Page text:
Overview: Internal employee investigations are one of the most effective proactive measures HR has at its disposal to address problems in the workplace, improve business practices and performance, prevent litigation and where unavoidable, prepare a strong defense. In the process of conducting investigations, however, HR professionals should be mindful of state and federal law to ensure investigations are smooth, productive and lawful.
Some common issues that arise in connection with internal investigations include selecting the right investigator, how and whether to interview certain witnesses, whether to maintain confidentiality of a complaining witness, whether certain methods of investigation, such as wiretapping, run afoul of federal or state law, keeping proper records and deciding how or whether to act when an investigation is complete.
Trends: Employers with a unionized workforce should also be mindful of employee rights under the National Labor Relations Act (NLRA), which enables employees to discuss issues for the purposes of collective bargaining. Recently, the National Labor Relations Board ruled that across-the-board prohibitions on discussions of internal investigations likely violate the NLRA without a showing by the employer that the prohibition serves a legitimate purpose.
Employers without a unionized workforce should also be mindful of absolute restrictions on employee conduct in connection with investigations unless there is a compelling reason to restrict conduct. The common objective of an investigation is to present an open and honest finding to an outside fact finder like a judge, jury or government agency. Thus, unnecessary restrictions on employee conduct could be viewed as oppressive and may undermine the legitimacy of the investigation.
Author: Michael Jacobson, JD, Legal Editor
XpertHR's Retail Resource Center for HR helps retail employers handle their most vexing employment issues by bringing relevant resources together in one place for easy access.
When employees are injured at work, the vast majority of incidents will be governed by state workers' compensation schemes which provide for lost wages and medical benefits, while shielding the employer from civil claims for damages. However, despite the purpose of these state workers' compensation schemes, many claims result in disputes or litigation, which adds layers of cost, loss of productivity and distraction for employers. This How To helps an employer navigate through the workers' compensation scheme from injury to return-to-work in a manner designed to minimize disputes and to maximize productivity.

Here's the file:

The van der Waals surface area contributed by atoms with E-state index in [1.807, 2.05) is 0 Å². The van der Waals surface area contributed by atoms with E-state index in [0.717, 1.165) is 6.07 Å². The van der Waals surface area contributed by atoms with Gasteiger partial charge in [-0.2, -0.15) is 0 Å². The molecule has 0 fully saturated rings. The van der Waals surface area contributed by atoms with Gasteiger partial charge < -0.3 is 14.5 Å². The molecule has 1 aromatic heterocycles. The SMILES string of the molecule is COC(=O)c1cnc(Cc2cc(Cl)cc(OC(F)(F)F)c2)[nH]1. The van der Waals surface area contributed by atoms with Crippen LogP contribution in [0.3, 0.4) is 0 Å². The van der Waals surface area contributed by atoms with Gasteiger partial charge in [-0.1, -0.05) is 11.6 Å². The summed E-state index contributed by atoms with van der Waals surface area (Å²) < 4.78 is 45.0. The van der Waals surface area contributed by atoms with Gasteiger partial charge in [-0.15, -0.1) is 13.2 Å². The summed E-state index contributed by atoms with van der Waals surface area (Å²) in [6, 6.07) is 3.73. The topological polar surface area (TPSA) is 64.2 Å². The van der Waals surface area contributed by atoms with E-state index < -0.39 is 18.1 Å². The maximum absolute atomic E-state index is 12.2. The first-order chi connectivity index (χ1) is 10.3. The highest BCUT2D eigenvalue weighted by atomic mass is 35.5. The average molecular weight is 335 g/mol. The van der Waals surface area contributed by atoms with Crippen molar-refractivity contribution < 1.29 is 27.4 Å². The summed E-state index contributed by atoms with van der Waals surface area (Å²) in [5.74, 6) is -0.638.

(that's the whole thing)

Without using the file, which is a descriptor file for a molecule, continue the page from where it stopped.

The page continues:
XpertHR has added several new documents to its stable of resources on internal investigations, including a How To on conducting internal investigations, an internal investigation checklist, an internal investigation policy to be distributed to employees and FAQs dealing with common issues that arise with investigations.
Internal investigations are crucial for employers in responding to allegations of workplace misconduct. This internal investigations policy document informs your employees as to the purpose of conducting investigations, what their rights and responsibilities are during investigations and how the employer will use the results it obtains in the course of investigating. Having an effective policy is the first step toward conducting an effective investigation.
The National Labor Relations Board (NLRB) recently provided additional guidance on the legality of restricting employee discussion of ongoing internal investigations. In a recent Advice Memorandum, the NLRB clarified how employers can lawfully restrict employee discussion of ongoing investigations and provided sample language for employers to include in their workplace investigation policies.
Internal investigations are one of the employer's most effective tools to respond to complaints of discrimination, harassment, waste, theft, fraud or other misconduct. This checklist can assist you in deciding whether to investigate, crafting the investigation to be effective, and producing useful results.
When employers need to investigate claims of harassment, discrimination or other workplace misconduct, the process of conducting an effective internal investigation can be challenging. This step-by-step recitation of the important issues and pitfalls of internal investigations will guide employers through the process, removing the guesswork.
HR guidance on conducting and utilizing information obtained from internal employee investigations to reduce legal liability for the employer.
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